Betatron energy control
Pederson, Erik Constantino Bernardo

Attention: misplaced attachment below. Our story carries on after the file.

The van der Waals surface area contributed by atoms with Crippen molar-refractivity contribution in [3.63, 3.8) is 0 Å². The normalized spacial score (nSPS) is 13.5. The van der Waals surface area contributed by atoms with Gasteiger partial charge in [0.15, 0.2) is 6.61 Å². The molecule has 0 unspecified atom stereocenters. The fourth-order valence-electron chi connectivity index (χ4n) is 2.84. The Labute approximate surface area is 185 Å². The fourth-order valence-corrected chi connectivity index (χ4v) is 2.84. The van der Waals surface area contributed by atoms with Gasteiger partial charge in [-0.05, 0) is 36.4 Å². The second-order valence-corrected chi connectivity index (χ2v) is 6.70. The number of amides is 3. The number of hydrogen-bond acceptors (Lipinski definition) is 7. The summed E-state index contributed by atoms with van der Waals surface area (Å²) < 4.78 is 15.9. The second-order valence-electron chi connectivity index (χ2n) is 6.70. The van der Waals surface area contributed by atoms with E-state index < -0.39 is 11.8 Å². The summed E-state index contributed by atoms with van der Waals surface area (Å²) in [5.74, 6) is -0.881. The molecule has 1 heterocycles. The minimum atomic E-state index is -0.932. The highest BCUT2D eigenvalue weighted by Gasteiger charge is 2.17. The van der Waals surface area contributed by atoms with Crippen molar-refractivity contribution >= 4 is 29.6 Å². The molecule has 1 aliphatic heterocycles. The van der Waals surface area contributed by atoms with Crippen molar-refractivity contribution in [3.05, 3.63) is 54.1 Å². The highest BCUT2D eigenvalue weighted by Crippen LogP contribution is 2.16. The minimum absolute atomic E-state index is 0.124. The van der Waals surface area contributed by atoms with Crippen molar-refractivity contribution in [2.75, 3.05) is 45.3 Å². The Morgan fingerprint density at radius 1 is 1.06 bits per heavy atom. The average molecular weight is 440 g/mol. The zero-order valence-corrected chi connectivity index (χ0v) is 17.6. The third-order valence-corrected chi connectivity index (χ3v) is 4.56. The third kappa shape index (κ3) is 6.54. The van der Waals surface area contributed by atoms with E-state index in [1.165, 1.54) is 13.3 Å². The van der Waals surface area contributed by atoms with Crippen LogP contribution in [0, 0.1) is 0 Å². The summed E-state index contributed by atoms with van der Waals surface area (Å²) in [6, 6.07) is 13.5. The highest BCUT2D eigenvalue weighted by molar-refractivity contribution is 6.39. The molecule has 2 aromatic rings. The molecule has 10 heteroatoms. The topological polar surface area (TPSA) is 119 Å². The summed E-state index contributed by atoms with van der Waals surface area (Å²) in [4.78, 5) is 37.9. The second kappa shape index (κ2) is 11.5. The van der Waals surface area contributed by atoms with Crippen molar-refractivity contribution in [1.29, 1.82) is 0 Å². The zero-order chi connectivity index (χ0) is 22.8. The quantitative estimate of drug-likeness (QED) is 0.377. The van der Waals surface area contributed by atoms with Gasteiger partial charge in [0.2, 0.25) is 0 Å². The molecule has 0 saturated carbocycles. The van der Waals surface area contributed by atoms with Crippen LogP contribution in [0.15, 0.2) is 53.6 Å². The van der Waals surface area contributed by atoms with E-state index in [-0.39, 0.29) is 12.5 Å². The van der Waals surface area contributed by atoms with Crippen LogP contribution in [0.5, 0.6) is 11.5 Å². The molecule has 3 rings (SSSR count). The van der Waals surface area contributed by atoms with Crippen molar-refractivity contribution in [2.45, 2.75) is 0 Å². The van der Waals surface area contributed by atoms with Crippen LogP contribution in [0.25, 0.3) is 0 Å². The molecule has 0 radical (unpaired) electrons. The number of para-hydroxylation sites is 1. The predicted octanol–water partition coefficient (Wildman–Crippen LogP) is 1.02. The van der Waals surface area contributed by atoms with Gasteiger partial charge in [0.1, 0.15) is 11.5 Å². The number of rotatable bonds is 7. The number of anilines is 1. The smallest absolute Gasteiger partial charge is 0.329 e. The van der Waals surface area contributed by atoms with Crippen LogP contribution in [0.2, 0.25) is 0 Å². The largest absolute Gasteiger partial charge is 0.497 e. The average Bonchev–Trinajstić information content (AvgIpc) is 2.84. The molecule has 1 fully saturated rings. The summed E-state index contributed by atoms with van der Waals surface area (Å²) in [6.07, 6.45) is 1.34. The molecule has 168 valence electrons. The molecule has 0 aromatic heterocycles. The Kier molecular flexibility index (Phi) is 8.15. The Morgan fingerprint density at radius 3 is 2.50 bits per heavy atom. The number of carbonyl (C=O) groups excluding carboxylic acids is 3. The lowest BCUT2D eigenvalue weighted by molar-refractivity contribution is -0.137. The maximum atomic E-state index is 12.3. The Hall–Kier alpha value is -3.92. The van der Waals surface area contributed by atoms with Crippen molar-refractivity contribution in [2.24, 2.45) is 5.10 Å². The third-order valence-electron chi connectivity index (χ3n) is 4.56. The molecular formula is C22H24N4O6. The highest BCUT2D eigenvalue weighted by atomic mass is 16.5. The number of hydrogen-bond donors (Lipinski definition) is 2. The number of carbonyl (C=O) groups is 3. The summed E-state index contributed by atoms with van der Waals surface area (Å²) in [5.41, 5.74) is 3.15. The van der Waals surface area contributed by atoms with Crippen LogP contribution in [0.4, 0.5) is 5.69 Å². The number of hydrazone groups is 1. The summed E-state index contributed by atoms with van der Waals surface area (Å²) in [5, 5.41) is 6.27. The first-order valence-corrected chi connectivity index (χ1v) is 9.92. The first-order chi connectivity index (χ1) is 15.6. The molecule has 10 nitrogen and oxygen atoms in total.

The Allis-Chalmers betatron is a high-energy induction electron accelerator commercially made for taking industrial X-ray photographs. In this application, the electrons emitted from a hot filament are accelerated during the first quarter-cycle of an alternating magnetic field, which is excited by a 180 cps sine wave source. During the acceleration, the electrons are constrained to a stable orbit of constant radius by having the field of special shape. When the electrons have reached the desired energy, the orbit is expanded and the electrons strike a thin, heavy-element target. The rapid deceleration causes the electrons to lose their energy principally in the form of gamma rays (X-rays). The energy spectrum of these rays is continuous and ranges up to the kinetic energy of the electrons when they strike the target. In nuclear physics work, the maximum energy of the X-ray spectrum must be accurately known and continuously variable. This means that the orbit must be expanded at the time in the cycle when the electrons have the required energy. This present work is concerned with the electronic circuitry which has been developed to cause the orbit to expand when the instantaneous electron energy reaches some adjustable preset value.